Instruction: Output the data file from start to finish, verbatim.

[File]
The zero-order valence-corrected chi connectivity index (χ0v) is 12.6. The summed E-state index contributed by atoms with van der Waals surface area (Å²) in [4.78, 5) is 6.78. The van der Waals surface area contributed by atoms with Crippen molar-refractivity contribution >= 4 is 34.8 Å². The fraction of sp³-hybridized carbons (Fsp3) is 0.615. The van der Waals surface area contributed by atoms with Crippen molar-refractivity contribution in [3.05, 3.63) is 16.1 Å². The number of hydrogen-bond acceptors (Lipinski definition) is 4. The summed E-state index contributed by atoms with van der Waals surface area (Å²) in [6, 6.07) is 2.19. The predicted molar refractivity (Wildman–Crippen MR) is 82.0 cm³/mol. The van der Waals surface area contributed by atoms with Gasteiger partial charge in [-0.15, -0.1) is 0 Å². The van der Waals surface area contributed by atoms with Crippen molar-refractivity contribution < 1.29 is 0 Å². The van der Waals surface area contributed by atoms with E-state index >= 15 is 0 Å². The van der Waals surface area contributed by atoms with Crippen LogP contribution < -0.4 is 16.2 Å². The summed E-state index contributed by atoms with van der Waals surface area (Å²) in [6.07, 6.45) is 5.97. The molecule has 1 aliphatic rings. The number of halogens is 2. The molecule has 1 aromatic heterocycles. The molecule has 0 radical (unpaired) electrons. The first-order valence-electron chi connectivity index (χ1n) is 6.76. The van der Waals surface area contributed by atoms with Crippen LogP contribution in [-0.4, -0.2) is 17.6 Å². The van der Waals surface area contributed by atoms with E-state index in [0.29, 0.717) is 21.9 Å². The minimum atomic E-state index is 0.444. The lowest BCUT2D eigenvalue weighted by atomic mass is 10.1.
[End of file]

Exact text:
The zero-order valence-corrected chi connectivity index (χ0v) is 12.6. The summed E-state index contributed by atoms with van der Waals surface area (Å²) in [4.78, 5) is 6.78. The van der Waals surface area contributed by atoms with Crippen molar-refractivity contribution >= 4 is 34.8 Å². The fraction of sp³-hybridized carbons (Fsp3) is 0.615. The van der Waals surface area contributed by atoms with Crippen molar-refractivity contribution in [3.05, 3.63) is 16.1 Å². The number of hydrogen-bond acceptors (Lipinski definition) is 4. The summed E-state index contributed by atoms with van der Waals surface area (Å²) in [6, 6.07) is 2.19. The predicted molar refractivity (Wildman–Crippen MR) is 82.0 cm³/mol. The van der Waals surface area contributed by atoms with Gasteiger partial charge in [-0.15, -0.1) is 0 Å². The van der Waals surface area contributed by atoms with Crippen molar-refractivity contribution < 1.29 is 0 Å². The van der Waals surface area contributed by atoms with E-state index >= 15 is 0 Å². The van der Waals surface area contributed by atoms with Crippen LogP contribution < -0.4 is 16.2 Å². The summed E-state index contributed by atoms with van der Waals surface area (Å²) in [6.07, 6.45) is 5.97. The molecule has 1 aliphatic rings. The number of halogens is 2. The molecule has 1 aromatic heterocycles. The molecule has 0 radical (unpaired) electrons. The first-order valence-electron chi connectivity index (χ1n) is 6.76. The van der Waals surface area contributed by atoms with Crippen LogP contribution in [-0.4, -0.2) is 17.6 Å². The van der Waals surface area contributed by atoms with E-state index in [0.29, 0.717) is 21.9 Å². The minimum atomic E-state index is 0.444. The lowest BCUT2D eigenvalue weighted by atomic mass is 10.1.